The iPhone 6s Plus is behind on resolution but handles it very well. The noise is higher than in Note5 and Lumia photos. The LG V10 has a more noisy output than those. Resolved detail is close to what the Lumia achieves (despite the resolution difference, helped a bit by the narrowed FoV). The approach to image processing is laid-back – there is no big contrast boost, strong noise reduction or much sharpening. This makes for a comparably softer output, but that’s easily fixable if it gets in the way.

The Lumia 950 XL enjoys a similarly laid-back image processing, but it pushes the contrast setting a bit too hard and the colors seem to be oversaturated. This (along with the yellow tint) makes the photos appear like they’ve been processed by a trendy filter.


Winner: Samsung Galaxy Note5. Photos look noise-free and fairly rich in detail, colors are accurate. The dynamic range limits detail in the highlights and noise reduction strips away some good detail.

Runner-up: Microsoft Lumia 950 XL. Image processing is less refined than that of the Galaxy, but its high resolution gives it a running start. Images can look like they went through an Instagram filter, though.

Third place: Apple iPhone 6s Plus. Good processing can’t hide the resolution disadvantage. Very good dynamic range and great white balance but the iPhone 6s family are no longer an image quality benchmark.


With iPhone 6s Plus Apple abandoned the 720p selfie camera that previous generations used and put in a 5MP/1080p shooter, which can also do slow motion – 120fps at 720p. So, all four phones advertise 5MP cameras, though the LG V10 has two of them (one 80° and one 120°). For resolution the Galaxy Note5 has a slight advantage with its 1440p mode (i.e. QHD), it even boasts f/1.9 aperture.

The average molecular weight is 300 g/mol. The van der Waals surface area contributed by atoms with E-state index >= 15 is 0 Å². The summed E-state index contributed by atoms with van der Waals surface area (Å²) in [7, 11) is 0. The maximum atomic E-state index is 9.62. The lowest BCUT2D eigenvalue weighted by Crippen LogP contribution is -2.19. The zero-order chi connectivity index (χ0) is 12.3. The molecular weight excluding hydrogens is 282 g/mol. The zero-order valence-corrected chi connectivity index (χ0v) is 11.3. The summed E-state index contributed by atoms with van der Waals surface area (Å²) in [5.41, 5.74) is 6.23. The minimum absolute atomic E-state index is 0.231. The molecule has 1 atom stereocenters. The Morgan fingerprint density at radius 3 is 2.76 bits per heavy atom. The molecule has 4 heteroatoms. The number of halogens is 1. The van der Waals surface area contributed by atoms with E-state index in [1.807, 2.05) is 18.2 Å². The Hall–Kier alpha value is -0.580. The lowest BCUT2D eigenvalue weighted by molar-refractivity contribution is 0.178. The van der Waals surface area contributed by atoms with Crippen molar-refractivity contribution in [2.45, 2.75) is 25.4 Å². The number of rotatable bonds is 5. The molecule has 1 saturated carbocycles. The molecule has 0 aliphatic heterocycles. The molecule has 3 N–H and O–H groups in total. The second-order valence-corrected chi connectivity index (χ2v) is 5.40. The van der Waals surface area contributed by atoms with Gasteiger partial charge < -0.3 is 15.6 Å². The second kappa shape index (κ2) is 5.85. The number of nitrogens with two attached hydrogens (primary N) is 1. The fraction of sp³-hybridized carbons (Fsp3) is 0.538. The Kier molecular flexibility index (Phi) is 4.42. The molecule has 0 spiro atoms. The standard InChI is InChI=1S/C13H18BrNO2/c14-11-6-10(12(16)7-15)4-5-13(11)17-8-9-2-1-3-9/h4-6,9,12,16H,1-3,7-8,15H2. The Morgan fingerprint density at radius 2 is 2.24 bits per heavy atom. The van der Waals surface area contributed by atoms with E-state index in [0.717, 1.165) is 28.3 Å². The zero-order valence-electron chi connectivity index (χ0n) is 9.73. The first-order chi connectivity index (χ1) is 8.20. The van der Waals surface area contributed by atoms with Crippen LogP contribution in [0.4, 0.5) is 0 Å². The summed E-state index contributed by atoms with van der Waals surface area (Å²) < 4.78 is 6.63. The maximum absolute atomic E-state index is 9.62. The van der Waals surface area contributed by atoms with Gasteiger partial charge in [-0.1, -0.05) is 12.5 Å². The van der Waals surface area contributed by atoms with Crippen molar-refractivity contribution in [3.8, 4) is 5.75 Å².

The Microsoft Lumia 950 XL just can’t help itself and pumps up the contrast and saturation again, but it produces some of the most eye-pleasing selfies of the bunch.

The Apple iPhone 6s Plus camera had much more realistic colors and managed to keep more detail in the shot.

The LG V10 has a slight edge in sharpness over the iPhone, but colors are quite pale and undersaturated.

The Galaxy Note5 loses a lot of detail to noise reduction (just like the main camera), so it left us disappointed.

Camera samples: Galaxy Note5 - iPhone 6s Plus vs. Lumia 950 XL vs. Galaxy Note5 Camera samples: iPhone 6s Plus - iPhone 6s Plus vs. Lumia 950 XL vs. Galaxy Note5 Camera samples: LG V10 - iPhone 6s Plus vs. Lumia 950 XL vs. Galaxy Note5 Camera samples: Lumia 950 XL - iPhone 6s Plus vs. Lumia 950 XL vs. Galaxy Note5






Winner: Microsoft Lumia 950 XL. The colors may be slightly off, but these are hands-down the most eye-pleasing selfies on this side of the 8MP barrier.

Runner-up: Apple iPhone 6s Plus. It’s the natural colors and processing that doesn’t eliminate fine detail that secures the iPhone a close second place.

Third place: Samsung Galaxy Note5. The camera is so afraid of noise it smooths out even actual detail on the skin. The images remain fairly sharp, but the most important part of it looks so smooth that it as if it’s been arificially enhanced.



31 − 30 =